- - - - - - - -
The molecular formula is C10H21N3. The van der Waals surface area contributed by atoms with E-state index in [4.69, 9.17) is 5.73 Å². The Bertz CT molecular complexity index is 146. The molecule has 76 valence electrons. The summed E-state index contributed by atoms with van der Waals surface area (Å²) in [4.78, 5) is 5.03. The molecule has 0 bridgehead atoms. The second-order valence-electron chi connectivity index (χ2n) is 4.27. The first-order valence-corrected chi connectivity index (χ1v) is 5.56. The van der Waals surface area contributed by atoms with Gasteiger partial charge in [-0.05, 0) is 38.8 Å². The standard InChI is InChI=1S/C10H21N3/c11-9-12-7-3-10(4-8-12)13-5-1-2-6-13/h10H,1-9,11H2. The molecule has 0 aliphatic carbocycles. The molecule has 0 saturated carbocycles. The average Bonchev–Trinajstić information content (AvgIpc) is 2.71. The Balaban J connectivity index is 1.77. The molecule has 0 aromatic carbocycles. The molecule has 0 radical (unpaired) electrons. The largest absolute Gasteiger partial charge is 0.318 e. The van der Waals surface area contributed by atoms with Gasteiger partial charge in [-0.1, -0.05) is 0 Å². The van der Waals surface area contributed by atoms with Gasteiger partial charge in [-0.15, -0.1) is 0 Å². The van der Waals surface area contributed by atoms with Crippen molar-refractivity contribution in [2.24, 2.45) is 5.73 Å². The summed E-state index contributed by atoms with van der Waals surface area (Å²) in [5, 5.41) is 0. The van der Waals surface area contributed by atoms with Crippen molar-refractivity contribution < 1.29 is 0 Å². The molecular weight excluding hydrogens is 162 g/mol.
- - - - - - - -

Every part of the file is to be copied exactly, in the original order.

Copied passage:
The molecular formula is C10H21N3. The van der Waals surface area contributed by atoms with E-state index in [4.69, 9.17) is 5.73 Å². The Bertz CT molecular complexity index is 146. The molecule has 76 valence electrons. The summed E-state index contributed by atoms with van der Waals surface area (Å²) in [4.78, 5) is 5.03. The molecule has 0 bridgehead atoms. The second-order valence-electron chi connectivity index (χ2n) is 4.27. The first-order valence-corrected chi connectivity index (χ1v) is 5.56. The van der Waals surface area contributed by atoms with Gasteiger partial charge in [-0.05, 0) is 38.8 Å². The standard InChI is InChI=1S/C10H21N3/c11-9-12-7-3-10(4-8-12)13-5-1-2-6-13/h10H,1-9,11H2. The molecule has 0 aliphatic carbocycles. The molecule has 0 saturated carbocycles. The average Bonchev–Trinajstić information content (AvgIpc) is 2.71. The Balaban J connectivity index is 1.77. The molecule has 0 aromatic carbocycles. The molecule has 0 radical (unpaired) electrons. The largest absolute Gasteiger partial charge is 0.318 e. The van der Waals surface area contributed by atoms with Gasteiger partial charge in [-0.1, -0.05) is 0 Å². The van der Waals surface area contributed by atoms with Gasteiger partial charge in [-0.15, -0.1) is 0 Å². The van der Waals surface area contributed by atoms with Crippen molar-refractivity contribution in [2.24, 2.45) is 5.73 Å². The summed E-state index contributed by atoms with van der Waals surface area (Å²) in [5, 5.41) is 0. The van der Waals surface area contributed by atoms with Crippen molar-refractivity contribution < 1.29 is 0 Å². The molecular weight excluding hydrogens is 162 g/mol.